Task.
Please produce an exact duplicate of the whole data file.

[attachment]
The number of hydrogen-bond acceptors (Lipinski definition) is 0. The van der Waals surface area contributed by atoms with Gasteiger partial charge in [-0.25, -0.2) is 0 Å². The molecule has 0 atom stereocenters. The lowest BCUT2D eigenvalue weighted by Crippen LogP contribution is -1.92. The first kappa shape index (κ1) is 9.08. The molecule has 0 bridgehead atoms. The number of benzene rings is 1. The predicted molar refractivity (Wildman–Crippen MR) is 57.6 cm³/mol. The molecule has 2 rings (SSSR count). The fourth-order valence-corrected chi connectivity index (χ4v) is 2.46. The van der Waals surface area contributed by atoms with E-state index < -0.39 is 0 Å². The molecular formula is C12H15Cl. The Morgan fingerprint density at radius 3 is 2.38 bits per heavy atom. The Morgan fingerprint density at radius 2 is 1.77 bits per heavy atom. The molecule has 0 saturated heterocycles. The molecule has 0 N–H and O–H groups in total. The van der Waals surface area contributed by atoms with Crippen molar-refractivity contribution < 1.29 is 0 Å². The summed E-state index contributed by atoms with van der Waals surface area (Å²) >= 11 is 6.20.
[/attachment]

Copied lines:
The number of hydrogen-bond acceptors (Lipinski definition) is 0. The van der Waals surface area contributed by atoms with Gasteiger partial charge in [-0.25, -0.2) is 0 Å². The molecule has 0 atom stereocenters. The lowest BCUT2D eigenvalue weighted by Crippen LogP contribution is -1.92. The first kappa shape index (κ1) is 9.08. The molecule has 0 bridgehead atoms. The number of benzene rings is 1. The predicted molar refractivity (Wildman–Crippen MR) is 57.6 cm³/mol. The molecule has 2 rings (SSSR count). The fourth-order valence-corrected chi connectivity index (χ4v) is 2.46. The van der Waals surface area contributed by atoms with E-state index < -0.39 is 0 Å². The molecular formula is C12H15Cl. The Morgan fingerprint density at radius 3 is 2.38 bits per heavy atom. The Morgan fingerprint density at radius 2 is 1.77 bits per heavy atom. The molecule has 0 saturated heterocycles. The molecule has 0 N–H and O–H groups in total. The van der Waals surface area contributed by atoms with Crippen molar-refractivity contribution < 1.29 is 0 Å². The summed E-state index contributed by atoms with van der Waals surface area (Å²) >= 11 is 6.20.